New initiative to reduce falls among older people will begin in Wigan
and live on Freeview channel 276
Around 10,000 people over 65 in Greater Manchester are hurt in falls each year, which can lead to serious injuries, admission to hospital or a move into long-term care.
As part of Falls Prevention Awareness Week, which started on Monday, it has been revealed that a £100,000 grant has been secured by Greater Manchester Integrated Care Partnership and Greater Manchester Combined Authority to help reduce hospital admissions.
Through increased sharing of patient data, Greater Manchester Falls Collaborative will be able to pinpoint where pre-emptive support could make an impact.
There are plans to roll out the programme across Greater Manchester, following an initial focus on Wigan.
Warren Heppolette, chief officer for strategy and innovation at NHS Greater Manchester Integrated Care, said: “Each year thousands of people in Greater Manchester fall and injure themselves and this can have a detrimental impact on their physical and mental health and well-being, sometimes permanently.
“Many falls, or the effects of those falls, might have been prevented with timely intervention and this new project aims to do just that.
“The Greater Manchester Care Record has been a great success in joining up patient information from NHS and care services in order to help frontline health and care workers to save lives, and we expect it will repeat this success with our falls prevention work.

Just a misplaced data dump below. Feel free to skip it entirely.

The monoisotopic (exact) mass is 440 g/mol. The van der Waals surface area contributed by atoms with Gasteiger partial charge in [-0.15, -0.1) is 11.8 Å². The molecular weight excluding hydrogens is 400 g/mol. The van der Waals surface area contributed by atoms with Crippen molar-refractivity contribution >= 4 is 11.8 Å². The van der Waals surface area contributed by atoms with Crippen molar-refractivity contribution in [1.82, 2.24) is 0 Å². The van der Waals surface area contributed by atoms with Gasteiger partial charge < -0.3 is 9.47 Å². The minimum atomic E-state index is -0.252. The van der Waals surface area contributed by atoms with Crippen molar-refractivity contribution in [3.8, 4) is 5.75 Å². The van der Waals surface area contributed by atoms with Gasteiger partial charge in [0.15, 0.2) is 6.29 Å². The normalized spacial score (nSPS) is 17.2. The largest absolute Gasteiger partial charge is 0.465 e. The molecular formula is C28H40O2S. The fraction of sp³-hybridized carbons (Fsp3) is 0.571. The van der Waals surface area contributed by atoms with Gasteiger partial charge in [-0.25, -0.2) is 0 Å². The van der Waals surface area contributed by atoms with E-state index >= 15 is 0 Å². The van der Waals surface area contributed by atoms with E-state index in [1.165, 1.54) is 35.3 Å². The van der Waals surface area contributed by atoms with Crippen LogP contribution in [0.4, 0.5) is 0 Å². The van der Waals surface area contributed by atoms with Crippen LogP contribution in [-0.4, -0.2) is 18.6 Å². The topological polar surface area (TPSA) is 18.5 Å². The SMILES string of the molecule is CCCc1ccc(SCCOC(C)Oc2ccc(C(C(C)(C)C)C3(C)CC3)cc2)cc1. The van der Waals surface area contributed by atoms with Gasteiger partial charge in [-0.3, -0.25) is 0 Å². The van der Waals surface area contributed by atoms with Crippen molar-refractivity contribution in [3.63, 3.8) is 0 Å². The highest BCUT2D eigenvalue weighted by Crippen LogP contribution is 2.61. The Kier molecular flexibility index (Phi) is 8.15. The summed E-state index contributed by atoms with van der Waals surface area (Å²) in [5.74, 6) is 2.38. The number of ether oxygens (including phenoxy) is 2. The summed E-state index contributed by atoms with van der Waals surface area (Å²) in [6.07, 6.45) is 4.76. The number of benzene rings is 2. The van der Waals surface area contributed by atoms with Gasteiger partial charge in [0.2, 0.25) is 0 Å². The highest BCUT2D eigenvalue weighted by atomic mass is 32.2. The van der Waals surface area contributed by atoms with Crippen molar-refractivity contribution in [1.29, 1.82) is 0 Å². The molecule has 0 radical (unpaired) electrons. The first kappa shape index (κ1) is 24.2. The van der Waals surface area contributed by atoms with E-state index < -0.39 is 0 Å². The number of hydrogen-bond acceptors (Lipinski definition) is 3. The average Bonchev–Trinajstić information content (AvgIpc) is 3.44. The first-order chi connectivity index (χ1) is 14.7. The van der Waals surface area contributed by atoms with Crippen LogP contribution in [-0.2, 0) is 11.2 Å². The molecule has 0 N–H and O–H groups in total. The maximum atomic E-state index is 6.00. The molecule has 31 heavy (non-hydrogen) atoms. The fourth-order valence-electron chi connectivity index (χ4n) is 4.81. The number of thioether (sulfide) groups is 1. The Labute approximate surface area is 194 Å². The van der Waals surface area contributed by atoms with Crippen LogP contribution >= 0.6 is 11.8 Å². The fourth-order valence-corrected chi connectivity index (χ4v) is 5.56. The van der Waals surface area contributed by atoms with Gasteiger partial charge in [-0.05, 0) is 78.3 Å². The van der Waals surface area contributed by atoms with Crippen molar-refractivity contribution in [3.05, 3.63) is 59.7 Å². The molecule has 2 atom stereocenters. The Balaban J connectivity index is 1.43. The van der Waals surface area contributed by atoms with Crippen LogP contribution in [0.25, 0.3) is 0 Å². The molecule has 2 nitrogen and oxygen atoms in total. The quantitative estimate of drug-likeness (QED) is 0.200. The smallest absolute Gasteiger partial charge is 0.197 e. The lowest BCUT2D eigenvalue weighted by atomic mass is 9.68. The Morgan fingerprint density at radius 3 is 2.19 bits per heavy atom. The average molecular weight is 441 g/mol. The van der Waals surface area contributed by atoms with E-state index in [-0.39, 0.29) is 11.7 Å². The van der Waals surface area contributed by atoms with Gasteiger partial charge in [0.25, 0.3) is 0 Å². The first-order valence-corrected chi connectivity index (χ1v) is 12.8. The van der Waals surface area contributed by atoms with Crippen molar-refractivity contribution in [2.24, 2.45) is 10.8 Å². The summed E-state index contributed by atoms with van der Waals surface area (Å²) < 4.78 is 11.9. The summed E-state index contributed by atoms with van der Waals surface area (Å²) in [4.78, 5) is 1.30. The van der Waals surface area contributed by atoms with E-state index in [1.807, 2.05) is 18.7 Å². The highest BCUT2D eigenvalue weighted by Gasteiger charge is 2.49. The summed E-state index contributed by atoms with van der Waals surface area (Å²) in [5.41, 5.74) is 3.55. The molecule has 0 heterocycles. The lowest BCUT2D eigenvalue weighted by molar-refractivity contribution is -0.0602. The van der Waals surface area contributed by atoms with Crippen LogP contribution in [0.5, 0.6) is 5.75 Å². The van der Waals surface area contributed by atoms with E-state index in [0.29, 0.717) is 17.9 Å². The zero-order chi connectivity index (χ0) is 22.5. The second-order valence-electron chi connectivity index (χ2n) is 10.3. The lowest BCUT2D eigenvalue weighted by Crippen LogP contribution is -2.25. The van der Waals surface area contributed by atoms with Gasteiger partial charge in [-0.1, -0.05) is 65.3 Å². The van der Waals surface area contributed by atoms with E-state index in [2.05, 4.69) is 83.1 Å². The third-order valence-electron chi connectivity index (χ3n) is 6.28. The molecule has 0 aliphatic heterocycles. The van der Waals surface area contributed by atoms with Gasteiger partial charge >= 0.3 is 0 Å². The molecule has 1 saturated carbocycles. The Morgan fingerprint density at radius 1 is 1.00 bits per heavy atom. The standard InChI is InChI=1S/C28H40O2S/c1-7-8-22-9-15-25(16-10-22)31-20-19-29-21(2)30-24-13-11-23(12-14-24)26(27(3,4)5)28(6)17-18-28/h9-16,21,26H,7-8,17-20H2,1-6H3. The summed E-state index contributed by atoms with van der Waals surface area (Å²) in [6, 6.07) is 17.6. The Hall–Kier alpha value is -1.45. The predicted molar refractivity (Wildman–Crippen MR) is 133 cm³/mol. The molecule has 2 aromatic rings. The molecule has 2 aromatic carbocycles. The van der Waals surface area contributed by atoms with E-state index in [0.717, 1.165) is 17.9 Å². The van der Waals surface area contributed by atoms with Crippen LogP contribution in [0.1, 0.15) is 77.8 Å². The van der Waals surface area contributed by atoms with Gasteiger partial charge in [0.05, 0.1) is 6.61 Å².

“Now, just as the colder months start, we are able to use this information to ensure we can reduce the needless falls which rank as the second leading cause of death and disability among older adults nationally, behind road traffic incidents.”
Health and care leaders will work to bring down Wigan’s hospital admissions rates, which are among the highest in the city-region.
Greater Manchester Falls Collaborative will look to build on the achievements of initiatives like Wigan Council’s Be Well programme, which aims to reduce the risk of falls by providing opportunities for people to improve their balance, bone health and muscle strength.
A 76-year-old man from Appley Bridge who has benefited from the programme’s strength and balance classes said: “I enjoy it a lot, I enjoy the variations for people of all abilities.
“I’m nowhere near where I used to be (since the falls), but the class allows me to attempt to build back to where I once was.
“The instructors are fully supportive and provide great variation in the way the class operates. Similar exercises taught in different ways can make the class more engaging and can only benefit us participants.”
As part of Falls Prevention Awareness Week, a series of bitesize learning sessions will be held at noon each day this week for those working in fall-related fields, interested in falls prevention or with lived experience of falls.
Age UK has the following top tips for avoiding falls later in life:
- Exercise to improve balance
- Ask your GP practice for a medication review if you are feeling dizzy or worried about your balance
- Have regular eyesight and hearing tests
- Choose and wear the right shoes
- Check your home for trip hazards such as rugs or objects near stairs, or uneven surfaces